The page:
Council seeks way to better combat overgrown lots

Cairo Building Official Brian Hayes and his staff are aggressively working to reduce blight within the corporate limits and already the building department has cited as many blight cases as it did in all of 2012.
On Monday night, Hayes updated the council on his department’s efforts to reduce blight, as well as other operations of the building department.
The building official reported that in the first six months of this year, 31 cases of blight have been cited and already 34 demolition permits have been issued, which is just four less than in all of 2012.
However, Mayor Pro Tem Ernest Cloud Jr. said more has to be done to keep lots where vacant structures have been demolished from becoming overgrown.
Cloud presented the building official with a list of 32 properties that, according to the mayor pro tem, are lots that have been allowed to become overgrown and are “hazardous to the citizens of Cairo.”
Councilman James H. (Jimmy) Douglas suggested a change in the timeline for the enforcement of nuisance abatements.
Hayes said his job is made more complicated by having to deal with absentee owners or multiple owners.
Douglas suggested shortening the time frame so that after a 10 day notice, the city can go in and cut the underbrush and seek reimbursement from the property owner on the 11th day.
The building official also pointed out that the process of obtaining a lien on the property in order to be reimbursed is also time consuming and difficult.
Douglas suggested the city could foreclose on the property and transfer it to organizations like Habitat for Humanity.
Hayes said that many property owners will have the lots cleaned up once he is able to contact them, but he said making contact with the owners can be difficult and he often has to contact the same property owners every time the lots need attention.
“What is the process for dealing with the same people over and over again,” Mayor Richard VanLandingham asked.
According to the the building official, the second offense calls for a mandatory court appearance.
City leaders want to give Hayes the tools to be able to deal with overgrown lots in a more timely fashion, and City Attorney Thomas L. Lehman said he would develop a revised procedure and bring it to the council for consideration.
The mayor suggested Lehman also determine if the rules can be changed when dealing with multiple owners of single pieces of property.
“I don’t know what the answer is, but it makes the town look bad. From Monrovia to Clark Funeral Home I know of at least eight tracts that need cleaning up,” Cloud said.
Councilman Douglas suggested a shorter timeline would help, and he insisted that the city offer no leeway for second and third offenses.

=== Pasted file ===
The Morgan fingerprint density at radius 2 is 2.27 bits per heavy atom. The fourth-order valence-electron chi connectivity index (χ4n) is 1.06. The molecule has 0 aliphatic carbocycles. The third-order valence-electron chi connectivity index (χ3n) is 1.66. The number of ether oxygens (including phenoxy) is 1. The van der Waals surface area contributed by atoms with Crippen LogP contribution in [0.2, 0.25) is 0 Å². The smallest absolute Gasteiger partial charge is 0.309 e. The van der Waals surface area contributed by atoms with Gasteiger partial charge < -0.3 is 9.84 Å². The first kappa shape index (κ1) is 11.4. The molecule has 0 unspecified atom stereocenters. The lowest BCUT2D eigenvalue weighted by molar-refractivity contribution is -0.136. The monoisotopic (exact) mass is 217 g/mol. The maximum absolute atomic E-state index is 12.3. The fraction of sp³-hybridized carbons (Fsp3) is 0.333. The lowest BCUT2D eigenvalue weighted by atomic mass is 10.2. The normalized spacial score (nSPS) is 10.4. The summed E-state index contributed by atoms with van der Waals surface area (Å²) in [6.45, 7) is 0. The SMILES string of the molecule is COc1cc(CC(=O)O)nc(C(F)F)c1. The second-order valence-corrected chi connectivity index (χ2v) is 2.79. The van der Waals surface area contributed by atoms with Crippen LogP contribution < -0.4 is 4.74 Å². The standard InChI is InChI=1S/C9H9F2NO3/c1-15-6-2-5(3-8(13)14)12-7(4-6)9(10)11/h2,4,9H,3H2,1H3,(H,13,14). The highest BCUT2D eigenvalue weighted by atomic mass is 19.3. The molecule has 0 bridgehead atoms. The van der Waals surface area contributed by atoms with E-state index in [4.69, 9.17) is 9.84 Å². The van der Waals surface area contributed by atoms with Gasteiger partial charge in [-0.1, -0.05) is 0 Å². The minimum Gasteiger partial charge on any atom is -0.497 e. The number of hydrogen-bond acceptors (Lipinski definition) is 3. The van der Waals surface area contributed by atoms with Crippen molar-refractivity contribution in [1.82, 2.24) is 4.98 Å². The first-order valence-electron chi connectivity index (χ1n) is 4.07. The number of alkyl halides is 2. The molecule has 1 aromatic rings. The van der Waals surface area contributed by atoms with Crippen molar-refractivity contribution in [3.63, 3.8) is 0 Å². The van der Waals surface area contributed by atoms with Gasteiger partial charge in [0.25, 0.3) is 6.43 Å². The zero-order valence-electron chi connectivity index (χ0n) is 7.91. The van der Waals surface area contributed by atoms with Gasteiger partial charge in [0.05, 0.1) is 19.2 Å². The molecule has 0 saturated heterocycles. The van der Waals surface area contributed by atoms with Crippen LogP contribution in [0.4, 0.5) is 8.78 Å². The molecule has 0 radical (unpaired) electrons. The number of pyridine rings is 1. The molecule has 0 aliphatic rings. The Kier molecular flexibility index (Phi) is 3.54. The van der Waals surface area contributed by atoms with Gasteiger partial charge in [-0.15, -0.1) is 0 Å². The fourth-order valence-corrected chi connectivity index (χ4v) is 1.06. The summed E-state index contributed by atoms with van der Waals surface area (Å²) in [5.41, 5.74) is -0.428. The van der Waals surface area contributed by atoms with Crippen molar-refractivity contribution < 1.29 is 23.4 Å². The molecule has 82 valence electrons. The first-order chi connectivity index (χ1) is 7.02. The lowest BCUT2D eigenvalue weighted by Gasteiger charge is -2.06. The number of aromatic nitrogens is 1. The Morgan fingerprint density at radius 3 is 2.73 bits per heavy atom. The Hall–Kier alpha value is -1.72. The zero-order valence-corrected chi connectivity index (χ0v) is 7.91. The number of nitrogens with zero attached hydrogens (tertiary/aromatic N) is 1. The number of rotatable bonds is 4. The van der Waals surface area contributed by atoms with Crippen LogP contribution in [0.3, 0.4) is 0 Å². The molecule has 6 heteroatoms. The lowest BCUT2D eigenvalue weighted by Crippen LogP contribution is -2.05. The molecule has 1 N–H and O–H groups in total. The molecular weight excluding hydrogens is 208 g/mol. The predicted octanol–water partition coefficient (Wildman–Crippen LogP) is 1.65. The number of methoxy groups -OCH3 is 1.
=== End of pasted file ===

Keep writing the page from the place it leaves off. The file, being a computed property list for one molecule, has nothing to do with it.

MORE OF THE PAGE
Another issue Hayes said he must deal with is when property owners argue that neighboring or nearby city property is overgrown. “I don’t know what to say back to that,” Hayes said.
Mayor Pro Tem Cloud also questioned whose responsibility it is to maintain retaining ponds at the U.S. Post Office and at Washington Middle School.
“The one at the post office is overgrown and I don’t see how it could hold any water,” Cloud said.
“We need to see what changes we need to make and there are some that will be difficult to improve,” Mayor VanLandingham said.
City Manager Chris Addleton requested that the council give him direction on dealing with city property in flood zones. “If we want to buy more mowers and hire more people, we can put it in the budget, but I need to know what the standard is,” Addleton said.
During the briefing Monday night, Hayes also said that inspections made by the building department prior to new utility services being turned on is reducing the number of fires in the city because fire hazards have been identified by the building official.
Attorney Lehman also said the utility inspections are protecting unknowing tenants who pay the lowest rents in town.
From January until June, Hayes and his department had conducted 127 utility inspections. The building department has also issued 272 permits and conducted 473 inspections. Hayes and Building Inspector David Todd have completed 36 inspections for alcohol beverage licenses.
The building department also oversees the city’s planning and zoning operation, as well as the city’s mapping operation.
“When you look at this summary of what the building department is already doing, you can see Brian and his staff are doing a lot,” Addleton stated.

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